Don't Breathe.jpg

Studio:       Screen Gems
Director:    Fede Alvarez
Writer:       Fede Alvarez, Rodo Sayagues
Producer:  Sam Raimi, Rob Tapert, Fede Alvarez
Stars:     Jane Levy, Dylan Minnette, Daniel Zovatto, Stephen Lang

Review Score:


Three thieves encounter much more than they expected after breaking into a dangerous blind man’s home.



One thing Fede Alvarez demonstrated with his directorial debut on “Evil Dead” 2013 (review here) is an ability to choreograph a dazzling cinematic assault on the senses like few other contemporary horror filmmakers can.  However, talent for showmanship is not synonymous with talent for storytelling.  With his sophomore outing “Don’t Breathe,” Alvarez again proves that while he can certainly shoot and cut a movie for maximum sleekness, all that visceral flair is only good for an illusion of momentum when the narrative has nowhere substantial to go in the first place.

Hapless hoodlums Alex, Rocky, and Money have an ideal mark in mind for their next big burglary.  A disabled military vet has returned home to Detroit with a six-figure settlement and to the three thieves, he is the baby and his cash is the candy.  What they fail to consider is that him being blind does not diminish his danger.  Once inside the blind man’s home, the trio discovers predator has become prey, and that is only the first table-turning surprise in store as their perfect plan goes up in smoke as well as a very generous spray of blood.

Sound intriguing so far?  “Don’t Breathe” might be, if not for the existence of “The Collector” (review here), “Crush the Skull” (review here), “Intruders” (review here), or any of the other similar “home invasion gone wrong” movies already littering the suburban siege subgenre.

Beaten paths are for beaten films.  There is just enough of a mild mystery on hand regarding where the plot is heading and what might happen next to manufacture initial suspense.  But the movie cannot sustain it since this suspense exists in a vacuum.

A skeletal script leaves “Don’t Breathe” in the lurch to tread a trail of predictable beats, e.g. crawling through ventilation ducts, groping desperately in the dark, crashing through windows, being knocked unconscious, regaining consciousness, momentarily becoming captured, momentarily escaping, becoming captured again, etc.  Without a robust storyline motivating tension, all these setups amount to a heap of empty action good mainly for a cinematographer’s résumé or a stuntman’s demo reel.  For the viewer, it’s a passive experience of simply observing a series of things happening to a handful of unpleasant people.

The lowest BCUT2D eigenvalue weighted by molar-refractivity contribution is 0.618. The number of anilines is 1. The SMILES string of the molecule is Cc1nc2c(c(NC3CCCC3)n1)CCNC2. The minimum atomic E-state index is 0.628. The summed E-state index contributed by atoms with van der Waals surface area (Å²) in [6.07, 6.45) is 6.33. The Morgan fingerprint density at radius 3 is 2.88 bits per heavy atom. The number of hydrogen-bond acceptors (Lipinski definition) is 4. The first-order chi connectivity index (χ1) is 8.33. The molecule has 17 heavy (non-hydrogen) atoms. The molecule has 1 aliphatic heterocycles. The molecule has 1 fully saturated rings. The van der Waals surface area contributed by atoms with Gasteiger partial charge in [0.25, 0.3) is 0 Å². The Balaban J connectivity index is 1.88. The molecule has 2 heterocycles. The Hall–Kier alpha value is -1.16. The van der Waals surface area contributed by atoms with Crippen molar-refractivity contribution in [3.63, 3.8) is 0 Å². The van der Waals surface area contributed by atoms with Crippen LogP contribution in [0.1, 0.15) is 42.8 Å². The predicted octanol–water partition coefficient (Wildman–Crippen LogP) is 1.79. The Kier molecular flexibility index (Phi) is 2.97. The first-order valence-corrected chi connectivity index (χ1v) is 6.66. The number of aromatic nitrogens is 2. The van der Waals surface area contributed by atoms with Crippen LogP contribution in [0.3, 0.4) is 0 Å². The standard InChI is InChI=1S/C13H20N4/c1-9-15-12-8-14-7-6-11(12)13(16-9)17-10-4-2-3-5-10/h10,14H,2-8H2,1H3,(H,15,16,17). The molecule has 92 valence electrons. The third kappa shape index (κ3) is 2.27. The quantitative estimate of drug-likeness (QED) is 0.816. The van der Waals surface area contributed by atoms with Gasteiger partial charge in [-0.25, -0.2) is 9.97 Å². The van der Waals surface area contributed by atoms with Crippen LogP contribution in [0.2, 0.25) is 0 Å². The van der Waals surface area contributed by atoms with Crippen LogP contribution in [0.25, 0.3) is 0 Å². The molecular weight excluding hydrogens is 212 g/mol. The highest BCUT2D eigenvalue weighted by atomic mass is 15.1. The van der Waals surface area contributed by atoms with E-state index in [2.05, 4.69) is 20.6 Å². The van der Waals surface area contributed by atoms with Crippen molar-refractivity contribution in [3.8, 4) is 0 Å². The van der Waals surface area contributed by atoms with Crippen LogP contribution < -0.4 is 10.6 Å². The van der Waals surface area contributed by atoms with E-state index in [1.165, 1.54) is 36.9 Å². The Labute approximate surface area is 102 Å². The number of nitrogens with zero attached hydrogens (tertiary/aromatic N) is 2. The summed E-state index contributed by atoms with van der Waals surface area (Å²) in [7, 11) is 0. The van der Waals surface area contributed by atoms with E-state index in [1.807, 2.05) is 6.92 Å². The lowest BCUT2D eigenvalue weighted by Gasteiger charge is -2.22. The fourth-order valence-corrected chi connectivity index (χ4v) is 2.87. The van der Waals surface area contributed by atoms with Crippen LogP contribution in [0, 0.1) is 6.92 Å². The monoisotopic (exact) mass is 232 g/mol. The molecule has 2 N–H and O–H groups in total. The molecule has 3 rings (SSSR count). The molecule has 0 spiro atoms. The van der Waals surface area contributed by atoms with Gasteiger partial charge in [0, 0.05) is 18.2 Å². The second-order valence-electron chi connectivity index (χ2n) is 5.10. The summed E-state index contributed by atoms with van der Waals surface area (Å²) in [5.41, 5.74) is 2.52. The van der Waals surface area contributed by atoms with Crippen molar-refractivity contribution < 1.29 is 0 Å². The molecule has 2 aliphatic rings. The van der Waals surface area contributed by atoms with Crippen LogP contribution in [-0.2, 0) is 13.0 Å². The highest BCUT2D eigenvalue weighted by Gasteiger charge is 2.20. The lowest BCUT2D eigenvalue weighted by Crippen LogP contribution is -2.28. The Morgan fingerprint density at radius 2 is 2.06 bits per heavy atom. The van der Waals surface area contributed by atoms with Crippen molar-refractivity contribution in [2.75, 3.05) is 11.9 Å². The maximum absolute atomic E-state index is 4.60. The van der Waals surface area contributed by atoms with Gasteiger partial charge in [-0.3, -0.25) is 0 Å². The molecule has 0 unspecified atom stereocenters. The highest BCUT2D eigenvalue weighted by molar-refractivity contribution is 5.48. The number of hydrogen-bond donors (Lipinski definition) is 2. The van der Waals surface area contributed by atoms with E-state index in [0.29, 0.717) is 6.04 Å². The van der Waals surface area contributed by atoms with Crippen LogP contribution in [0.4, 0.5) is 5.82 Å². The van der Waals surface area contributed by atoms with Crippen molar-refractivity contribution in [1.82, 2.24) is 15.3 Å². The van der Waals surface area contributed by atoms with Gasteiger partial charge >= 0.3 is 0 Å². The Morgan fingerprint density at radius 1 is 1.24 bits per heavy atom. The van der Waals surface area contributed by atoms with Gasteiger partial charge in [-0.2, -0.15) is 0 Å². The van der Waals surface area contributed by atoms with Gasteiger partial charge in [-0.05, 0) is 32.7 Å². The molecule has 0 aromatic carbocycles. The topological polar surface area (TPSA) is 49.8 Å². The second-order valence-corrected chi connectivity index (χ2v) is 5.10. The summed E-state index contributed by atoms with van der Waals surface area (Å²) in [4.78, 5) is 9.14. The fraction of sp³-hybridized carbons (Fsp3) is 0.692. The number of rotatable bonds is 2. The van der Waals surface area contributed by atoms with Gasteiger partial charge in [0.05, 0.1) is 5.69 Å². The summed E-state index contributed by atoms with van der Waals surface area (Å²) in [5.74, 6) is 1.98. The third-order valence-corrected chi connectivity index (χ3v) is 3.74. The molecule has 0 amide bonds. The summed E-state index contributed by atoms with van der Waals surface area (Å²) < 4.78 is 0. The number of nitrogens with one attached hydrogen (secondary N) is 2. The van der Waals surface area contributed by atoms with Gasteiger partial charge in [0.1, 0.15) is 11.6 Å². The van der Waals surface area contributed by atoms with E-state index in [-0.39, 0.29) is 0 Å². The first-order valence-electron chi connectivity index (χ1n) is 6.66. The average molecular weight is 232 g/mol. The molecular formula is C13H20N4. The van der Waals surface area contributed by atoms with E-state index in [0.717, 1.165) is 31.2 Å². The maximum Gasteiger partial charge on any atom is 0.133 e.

Fingers claw at armrests when audiences don’t want their heroes in harm’s way.  Except no one in “Don’t Breathe” is worth gnawing a nail over, and that is a huge hump the movie cannot get past.

Anyone nicknamed ‘Money’ is unlikable on principle.  Alex at least exhibits the token “good guy” conscience and Rocky has a boring background of struggling to save her sister from an abusive mother.  No matter what though, they are still three crooks taking advantage of a blind veteran.  Giving them a thieves’ code of honor is nowhere near enough to balance the negative characterizations working against everyone.  Dylan Minnette can ride onscreen goodwill remembered from films like “Goosebumps” (review here) while Stephen Lang does the same with his recognizable screen presence.  Nevertheless, they are still embodying shells with no nobler of a purpose than facilitating visual mayhem.

After an excruciatingly slow setup, “Don’t Breathe” jam packs itself with agonizing action.  What it doesn’t have is any emotional force putting personality behind its punches.  A majority of the wordless moments are just Jane Levy hiding with a hand over her mouth.  When there is dialogue, it consists of lines like, “there’s nothing a man cannot do once he accepts the fact there is no God.”  What does that even mean?  Apparently, it justifies why a man can fire countless bullets in his home without any neighbors calling the police.  Or how two scriptwriters can include a ridiculous twist involving a turkey baster under a mistaken assumption of cleverness without anyone calling “bullsh*t.”

Don’t bother getting excited about “Don’t Breathe.”  Having previously gone by the title “A Man in the Dark,” the movie is a neatly compacted little thriller, but one with a shiny, gold-plated exterior, and hollow, stomach-rumbling interior.

Review Score:  45